It’s important to begin to lean out with our intermediate students. Give them an opportunity to express themselves, even if it doesn’t always work out.

This is not to say that we don’t lean in sometimes:

You MUST have this memorized by 2 weeks from Tuesday.

You are clearly unprepared for this lesson. Let’s chat. (And I don’t mean we’ll be chatting about what happened on last week’s Downton Abbey. Actually, they probably don’t watch Downton Abbey. See? We definitely won’t be chatting about that.)

Blow!!! Just MOVE SOME AIR!!!!

The Lean In/Lean Out Hybrid is an art form and takes a bit of practice. You can gauge whether your levels of leaning one way or the other are correct by observing your students. It is a balance of giving them enough guidance so they are not lost, dazed, and confused. (One very specific sign of an over-taught studio is one in which the students simply do not project their sounds.) A well-taught student should be confident, curious, and willing to try new ideas and ask questions. Take the risk. Watch them fail, and then watch them fly.

 

The One Compliment You Shouldn’t Give an Artist

My hubby and I often joke about the plethora of articles and tidbits on social media that swamp us with the feeling we’re doing EVERYTHING wrong. You know, “Slicing Avocados – You’re Doing it Wrong”. And so, after a recent performance, when I shared with him that yet another well-meaning individual had said to me, “You’re so talented!”, we laughed and said that I should write a blog post entitled, “Post-concert Compliments! You’re Doing it Wrong”.

Now, if you HAVE been doing it wrong (post-concert compliments, I mean. I can help you with that avocado thing too, but another time), please don’t fret. We’re not insulted. We know you mean well. And we know it’s your way of saying how much you enjoyed the performance. But the problem with “You’re so talented!” is that it points to a bigger issue with how our society views artistic endeavors and musicians.

“You’re so talented” implies that we exited the womb, perhaps with a Stradivarius in hand, knowing EXACTLY how to play the Prokofiev Sonata. It negates all our educational experiences and efforts, and that in turn affects how school administrators value and give (or do not give) access to arts education. There are far too many people out there who believe that artistic people will do artistic things no matter what their educational and life experiences expose them to.

This is a falsehood.

Just yesterday, I was completing a crossword puzzle, and the clue was, “A 9 letter word for ‘talent'”. The answer was potential.

And as anyone who has studied basic Newtonian physics will tell you, potential energy does nothing, sitting there by itself. An outside force must act upen the object to release that potential.

This outside force, in terms of artistic development, may come in the form of a family member who sings to an infant, music experienced at church or civic events, and (hopefully) eventually, in elementary school music. And hopefully, if a student is inclined to music, they will enjoy their elementary music school curriculum enough to sign up for band, chorus, orchestra, drama, or art class. And it is there, in these classes and the experiences they offer, that those fundamental skills are developed.

I don’t know a single professional musician today who says, “I’ve always done this and I don’t remember when I started.” If you talk to us; if you read the biographies of the famous among us, you will find there is almost always a formative experience. “I joined the town fife group.” “I started playing trumpet in band because we had one in the attic.” “My parents were involved in community theatre and I used to watch rehearsals from backstage where I was supposed to be doing my homework.”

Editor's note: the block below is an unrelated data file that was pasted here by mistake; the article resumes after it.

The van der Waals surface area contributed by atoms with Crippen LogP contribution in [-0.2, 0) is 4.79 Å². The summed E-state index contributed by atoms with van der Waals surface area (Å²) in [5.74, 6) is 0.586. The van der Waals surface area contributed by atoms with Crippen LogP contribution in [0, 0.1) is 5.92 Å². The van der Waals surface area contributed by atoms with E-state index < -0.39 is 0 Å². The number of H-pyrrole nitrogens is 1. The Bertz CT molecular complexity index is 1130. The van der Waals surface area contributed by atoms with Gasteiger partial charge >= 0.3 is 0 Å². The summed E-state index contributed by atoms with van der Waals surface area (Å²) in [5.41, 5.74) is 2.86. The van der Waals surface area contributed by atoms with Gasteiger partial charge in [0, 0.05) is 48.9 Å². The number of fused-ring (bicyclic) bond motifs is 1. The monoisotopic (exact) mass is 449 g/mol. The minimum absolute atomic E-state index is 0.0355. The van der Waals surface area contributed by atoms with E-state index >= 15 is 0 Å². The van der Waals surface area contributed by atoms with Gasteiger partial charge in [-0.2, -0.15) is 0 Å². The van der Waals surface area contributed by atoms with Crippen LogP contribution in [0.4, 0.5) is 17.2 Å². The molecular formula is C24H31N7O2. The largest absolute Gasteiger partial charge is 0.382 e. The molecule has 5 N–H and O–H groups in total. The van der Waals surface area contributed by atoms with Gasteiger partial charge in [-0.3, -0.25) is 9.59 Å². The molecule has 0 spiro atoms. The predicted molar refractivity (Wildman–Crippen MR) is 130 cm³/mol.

And then there is the grit. The blood, sweat, and tears. I recently had a student decide, after much reflection and conversation, to not major in music. His reason? “I just don’t think I’d enjoy my life spending all those hours in a practice room.”

His reasoning is completely valid. You have to want to do it. And yes, you have to be wired for it. And I mean neurologically wired. What sounded like torture to my student was the dream of a lifetime for me when I was his age. “A college experience where I’ll be expected to practice at least three hours a day?!!! Bring it on!” But being wired for it and doing it are different things. Those were long hours in sometimes dank, smelly, graffitied practice rooms. And the rehearsals. And yes, the coursework – music theory, music literature, ear-training. And many music students must take traditional academic courses on top of this to satisfy state requirements.

And it’s not as though the practicing is done when a musician leaves school. We continue to practice to maintain and further our skills, and of course we have to practice our current repertoire. And then there’s the competitiveness of the field itself, and all the self-marketing most of us must do.

And so, it’s not that you’re speaking an untruth when you tell a musician they are talented. Respectfully, it’s that you’re missing the point entirely. They probably are wired to bring you the concert you just enjoyed. But they also worked very hard to be able to do it.

Instead, tell them about a specific piece you enjoyed, or some particular aspect of their playing or singing or acting or painting or sculpting. Or, if you’re at a loss for words, just say, “I really enjoyed your performance.” Acknowledge the hard work involved in putting a performance together.

But please, whatever you do, don’t say anything that implies the talent fairy simply swooped down and sprinkled talent dust on their head while they were sleeping. That “talented person” was developed, not born.

The Well-Rounded Quad (On the arts in curriculum)

A few months ago, I was invited to a small, liberal arts university to give a master class and perform a recital. While this university does offer some professional programs, the core of this program is its liberal arts curriculum, located on the beautiful, traditionally designed main campus. As I walked onto campus, I entered the quad, flanked, as one might expect, by buildings housing the school’s programs and some dormitories, and by one building housing the school’s performing arts center.